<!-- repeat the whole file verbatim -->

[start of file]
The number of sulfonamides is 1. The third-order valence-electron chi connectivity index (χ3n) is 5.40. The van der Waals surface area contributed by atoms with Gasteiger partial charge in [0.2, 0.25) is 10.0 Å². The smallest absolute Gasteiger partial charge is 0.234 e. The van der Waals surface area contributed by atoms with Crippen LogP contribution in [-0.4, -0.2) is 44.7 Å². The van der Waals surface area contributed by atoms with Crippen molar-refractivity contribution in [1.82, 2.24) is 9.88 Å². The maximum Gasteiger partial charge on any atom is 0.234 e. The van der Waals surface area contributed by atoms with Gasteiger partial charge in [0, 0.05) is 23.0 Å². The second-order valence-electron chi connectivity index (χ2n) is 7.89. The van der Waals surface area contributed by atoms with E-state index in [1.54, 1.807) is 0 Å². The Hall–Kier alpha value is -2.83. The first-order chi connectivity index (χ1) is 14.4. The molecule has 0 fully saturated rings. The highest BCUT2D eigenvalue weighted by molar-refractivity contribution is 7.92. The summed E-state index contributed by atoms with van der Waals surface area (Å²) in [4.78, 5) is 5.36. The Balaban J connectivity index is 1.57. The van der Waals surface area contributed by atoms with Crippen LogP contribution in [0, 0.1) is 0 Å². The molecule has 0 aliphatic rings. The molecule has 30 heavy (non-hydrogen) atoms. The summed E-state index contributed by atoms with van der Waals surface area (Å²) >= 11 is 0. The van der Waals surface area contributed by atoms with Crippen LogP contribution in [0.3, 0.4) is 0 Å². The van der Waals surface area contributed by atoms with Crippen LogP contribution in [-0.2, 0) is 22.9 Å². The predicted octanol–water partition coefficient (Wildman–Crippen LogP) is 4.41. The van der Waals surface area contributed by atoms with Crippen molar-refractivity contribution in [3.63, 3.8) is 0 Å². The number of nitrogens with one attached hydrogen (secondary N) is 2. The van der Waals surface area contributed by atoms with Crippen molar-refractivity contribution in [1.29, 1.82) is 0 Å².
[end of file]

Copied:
The number of sulfonamides is 1. The third-order valence-electron chi connectivity index (χ3n) is 5.40. The van der Waals surface area contributed by atoms with Gasteiger partial charge in [0.2, 0.25) is 10.0 Å². The smallest absolute Gasteiger partial charge is 0.234 e. The van der Waals surface area contributed by atoms with Crippen LogP contribution in [-0.4, -0.2) is 44.7 Å². The van der Waals surface area contributed by atoms with Crippen molar-refractivity contribution in [1.82, 2.24) is 9.88 Å². The maximum Gasteiger partial charge on any atom is 0.234 e. The van der Waals surface area contributed by atoms with Gasteiger partial charge in [0, 0.05) is 23.0 Å². The second-order valence-electron chi connectivity index (χ2n) is 7.89. The van der Waals surface area contributed by atoms with E-state index in [1.54, 1.807) is 0 Å². The Hall–Kier alpha value is -2.83. The first-order chi connectivity index (χ1) is 14.4. The molecule has 0 fully saturated rings. The highest BCUT2D eigenvalue weighted by molar-refractivity contribution is 7.92. The summed E-state index contributed by atoms with van der Waals surface area (Å²) in [4.78, 5) is 5.36. The Balaban J connectivity index is 1.57. The van der Waals surface area contributed by atoms with Crippen LogP contribution in [0, 0.1) is 0 Å². The molecule has 0 aliphatic rings. The molecule has 30 heavy (non-hydrogen) atoms. The summed E-state index contributed by atoms with van der Waals surface area (Å²) >= 11 is 0. The van der Waals surface area contributed by atoms with Crippen LogP contribution in [0.3, 0.4) is 0 Å². The van der Waals surface area contributed by atoms with Crippen LogP contribution in [-0.2, 0) is 22.9 Å². The predicted octanol–water partition coefficient (Wildman–Crippen LogP) is 4.41. The van der Waals surface area contributed by atoms with Crippen molar-refractivity contribution in [3.63, 3.8) is 0 Å². The number of nitrogens with one attached hydrogen (secondary N) is 2. The van der Waals surface area contributed by atoms with Crippen molar-refractivity contribution in [1.29, 1.82) is 0 Å².